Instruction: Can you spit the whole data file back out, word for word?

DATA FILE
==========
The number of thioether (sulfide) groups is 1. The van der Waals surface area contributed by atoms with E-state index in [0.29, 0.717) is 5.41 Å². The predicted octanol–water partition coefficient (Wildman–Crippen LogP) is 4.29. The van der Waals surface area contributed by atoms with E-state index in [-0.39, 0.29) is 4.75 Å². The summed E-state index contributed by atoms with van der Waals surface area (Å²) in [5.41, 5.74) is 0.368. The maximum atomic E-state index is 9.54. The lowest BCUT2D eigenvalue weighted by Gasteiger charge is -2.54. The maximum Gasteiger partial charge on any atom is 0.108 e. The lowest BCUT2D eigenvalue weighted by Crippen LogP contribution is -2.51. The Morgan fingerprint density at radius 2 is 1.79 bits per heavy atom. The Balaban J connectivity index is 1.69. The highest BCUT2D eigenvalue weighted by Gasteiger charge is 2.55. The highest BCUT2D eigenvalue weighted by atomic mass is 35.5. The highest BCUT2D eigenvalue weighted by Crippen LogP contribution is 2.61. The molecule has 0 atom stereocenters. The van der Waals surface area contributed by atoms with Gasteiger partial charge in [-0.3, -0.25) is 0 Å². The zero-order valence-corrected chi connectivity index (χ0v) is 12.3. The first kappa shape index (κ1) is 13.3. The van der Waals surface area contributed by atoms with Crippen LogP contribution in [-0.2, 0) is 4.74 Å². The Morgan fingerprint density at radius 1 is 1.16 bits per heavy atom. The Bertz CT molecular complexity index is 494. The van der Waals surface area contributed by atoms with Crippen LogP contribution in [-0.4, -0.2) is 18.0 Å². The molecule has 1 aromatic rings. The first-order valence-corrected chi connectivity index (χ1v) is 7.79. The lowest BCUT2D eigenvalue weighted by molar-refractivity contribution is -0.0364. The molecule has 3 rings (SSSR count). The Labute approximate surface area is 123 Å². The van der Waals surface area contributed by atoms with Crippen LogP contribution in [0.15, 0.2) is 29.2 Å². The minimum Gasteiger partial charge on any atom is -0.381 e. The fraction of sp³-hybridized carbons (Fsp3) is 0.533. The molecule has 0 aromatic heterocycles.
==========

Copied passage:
The number of thioether (sulfide) groups is 1. The van der Waals surface area contributed by atoms with E-state index in [0.29, 0.717) is 5.41 Å². The predicted octanol–water partition coefficient (Wildman–Crippen LogP) is 4.29. The van der Waals surface area contributed by atoms with E-state index in [-0.39, 0.29) is 4.75 Å². The summed E-state index contributed by atoms with van der Waals surface area (Å²) in [5.41, 5.74) is 0.368. The maximum atomic E-state index is 9.54. The lowest BCUT2D eigenvalue weighted by Gasteiger charge is -2.54. The maximum Gasteiger partial charge on any atom is 0.108 e. The lowest BCUT2D eigenvalue weighted by Crippen LogP contribution is -2.51. The Morgan fingerprint density at radius 2 is 1.79 bits per heavy atom. The Balaban J connectivity index is 1.69. The highest BCUT2D eigenvalue weighted by Gasteiger charge is 2.55. The highest BCUT2D eigenvalue weighted by atomic mass is 35.5. The highest BCUT2D eigenvalue weighted by Crippen LogP contribution is 2.61. The molecule has 0 atom stereocenters. The van der Waals surface area contributed by atoms with Gasteiger partial charge in [-0.3, -0.25) is 0 Å². The zero-order valence-corrected chi connectivity index (χ0v) is 12.3. The first kappa shape index (κ1) is 13.3. The van der Waals surface area contributed by atoms with Crippen LogP contribution in [-0.2, 0) is 4.74 Å². The Morgan fingerprint density at radius 1 is 1.16 bits per heavy atom. The Bertz CT molecular complexity index is 494. The van der Waals surface area contributed by atoms with Crippen LogP contribution in [-0.4, -0.2) is 18.0 Å². The molecule has 1 aromatic rings. The first-order valence-corrected chi connectivity index (χ1v) is 7.79. The lowest BCUT2D eigenvalue weighted by molar-refractivity contribution is -0.0364. The molecule has 3 rings (SSSR count). The Labute approximate surface area is 123 Å². The van der Waals surface area contributed by atoms with Crippen LogP contribution in [0.15, 0.2) is 29.2 Å². The minimum Gasteiger partial charge on any atom is -0.381 e. The fraction of sp³-hybridized carbons (Fsp3) is 0.533. The molecule has 0 aromatic heterocycles.